"Surely, this Instruction that I enjoin upon you this day is not too baffling for you, nor is it beyond reach" (Deuteronomy 31:11). Why could the Torah be sure that it is not too baffling for us or beyond reach our reach?
The answer lies in the educational system that the Torah constructed. First and foremost, parents had the obligation to teach the Torah to their children: "Impress them [or "teach them diligently"] to your children. Recite them when you stay at home and when you are away, when you lie down and when you rise up" (Deuteronomy 6:7). This last verse, famous for being embedded in the Shema, uses a biblical device called a "merism," where the ends of a spectrum are mentioned in order to indicate everything in between as well. Thus this verse is telling parents -- and Jews in general -- to talk about the Torah everywhere (home and abroad) and always (from the first waking hour to the last). In doing so, it is repeating a heritage going back to Abraham: "For I have singled him out, that he may instruct his children and his posterity to keep the way of the Lord by doing what is just and right, in order that the Lord may bring about for Abraham what He has promised him" (Genesis 18:19).
Second, adults as well as children would know the Torah because they would be reminded of it through an elaborate ritual system. Contrary to things like tables and chairs, the abstract ideals and even the specific stories and laws of the Torah do not exist in the world in which we live. We must be constantly reminded of the existence and the message of the Torah if it has a chance of affecting our lives. As a result, the Torah requires us to mark the seasons so that their passage can trigger in us an appreciation of our connections to nature and to Jewish history (e.g., Exodus 12:24-27; Leviticus 23:42; Deuteronomy 26:1-11); to mark life cycle events with yet other lessons in mind (e.g., Genesis 17:9-14; Leviticus 15); and, even more pervasively, to put on the tallit and tefillin each day (Deuteronomy 6:8), to put a mezuzah on our doorposts (Deuteronomy 6:9), to restrict our eating in accordance with the dietary laws (e.g., Leviticus 11, especially 11:43-45; Deuteronomy 12:23-25), and to surround eating with blessings (Deuteronomy 8:10). All these rituals remind us ultimately of aspects of our Covenantal relationship with God; they teach us what that relationship requires of us; and they reveal to us the values and concepts embedded in that relationship.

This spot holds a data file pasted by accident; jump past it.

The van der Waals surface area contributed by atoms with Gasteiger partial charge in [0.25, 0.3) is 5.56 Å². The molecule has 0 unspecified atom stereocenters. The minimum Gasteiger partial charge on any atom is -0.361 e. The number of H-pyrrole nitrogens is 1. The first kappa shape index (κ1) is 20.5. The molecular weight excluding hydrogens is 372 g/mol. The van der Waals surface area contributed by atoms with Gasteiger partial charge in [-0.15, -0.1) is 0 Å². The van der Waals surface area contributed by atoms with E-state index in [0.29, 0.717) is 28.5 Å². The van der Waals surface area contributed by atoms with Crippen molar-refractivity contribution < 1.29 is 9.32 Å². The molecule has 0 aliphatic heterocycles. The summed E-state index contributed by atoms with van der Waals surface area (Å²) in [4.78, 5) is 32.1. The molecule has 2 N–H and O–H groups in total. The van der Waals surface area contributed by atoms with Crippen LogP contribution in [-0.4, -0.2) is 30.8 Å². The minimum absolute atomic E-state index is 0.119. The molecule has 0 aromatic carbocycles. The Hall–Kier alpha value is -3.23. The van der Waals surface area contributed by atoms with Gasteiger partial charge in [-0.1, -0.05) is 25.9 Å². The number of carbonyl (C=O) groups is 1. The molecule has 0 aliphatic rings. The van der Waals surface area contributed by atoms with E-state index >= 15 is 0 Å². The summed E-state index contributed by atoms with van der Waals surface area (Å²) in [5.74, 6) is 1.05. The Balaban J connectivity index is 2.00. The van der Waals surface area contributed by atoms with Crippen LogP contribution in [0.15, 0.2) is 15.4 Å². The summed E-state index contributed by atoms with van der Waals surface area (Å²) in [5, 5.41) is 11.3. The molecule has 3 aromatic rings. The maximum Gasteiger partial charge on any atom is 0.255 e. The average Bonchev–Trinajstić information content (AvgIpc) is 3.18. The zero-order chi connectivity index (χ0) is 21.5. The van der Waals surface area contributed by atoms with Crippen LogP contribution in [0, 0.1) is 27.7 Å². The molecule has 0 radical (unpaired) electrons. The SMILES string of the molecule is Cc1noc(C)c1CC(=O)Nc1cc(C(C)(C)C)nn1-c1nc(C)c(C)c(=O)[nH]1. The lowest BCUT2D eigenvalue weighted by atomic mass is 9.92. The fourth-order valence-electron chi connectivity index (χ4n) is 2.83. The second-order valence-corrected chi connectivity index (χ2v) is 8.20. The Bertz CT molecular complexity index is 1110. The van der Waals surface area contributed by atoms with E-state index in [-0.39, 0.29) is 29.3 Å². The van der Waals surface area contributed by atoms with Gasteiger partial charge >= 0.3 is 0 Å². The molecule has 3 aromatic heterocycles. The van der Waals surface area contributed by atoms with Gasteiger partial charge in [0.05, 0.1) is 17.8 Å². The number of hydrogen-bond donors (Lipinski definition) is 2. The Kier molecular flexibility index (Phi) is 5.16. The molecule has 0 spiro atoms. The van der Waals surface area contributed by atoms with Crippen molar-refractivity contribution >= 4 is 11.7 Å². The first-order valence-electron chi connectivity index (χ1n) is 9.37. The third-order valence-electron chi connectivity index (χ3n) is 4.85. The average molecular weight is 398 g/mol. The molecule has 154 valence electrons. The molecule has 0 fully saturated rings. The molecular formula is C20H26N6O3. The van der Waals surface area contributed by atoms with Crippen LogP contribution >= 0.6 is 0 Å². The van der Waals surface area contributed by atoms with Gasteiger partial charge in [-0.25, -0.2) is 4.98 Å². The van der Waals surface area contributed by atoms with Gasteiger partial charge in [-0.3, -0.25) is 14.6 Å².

Third, to reinforce these educational methods in the life of each of us in the home and the community, once every seven years, as Jews gather in Jerusalem for the Sukkot holiday, they are to listen to a reading of the entire Torah:
Every seventh year, the year set for remission [of debts], at the Feast of Booths, when all Israel comes to appear before the Lord your God in the place that He will choose, you shall read this Teaching aloud in the presence of all Israel. Gather the people -- men, women, children, and the strangers in your communities -- that they may hear and so learn to revere the Lord your God and to observe faithfully every word of this Teaching. Their children, too, who have not had the experience, shall hear and learn to revere the Lord your God as long as they live in the land that you are about to cross the Jordan to possess.
While Jews take it for granted that everyone is entitled -- indeed, commanded -- to learn the tradition, this was not at all the practice in the ancient world. Most religions were esoteric; that is, only the priest or other elite members of the society were made privy to the secret beliefs and practices of the religion. In sharp contrast, the Torah records that God repeatedly told Moses to "speak to the Children of Israel -- not just to the priests or elders, and not just to the men, but to the entire people. A striking example of this difference, recorded by Columbia University scholar E. J. Bickerman (Studies in Jewish and Christian History [Leiden: Brill, 1976], Part 1, p. 199), occurs in the archaeological remains of the Syrian city of Dura in two third-century houses of worship there: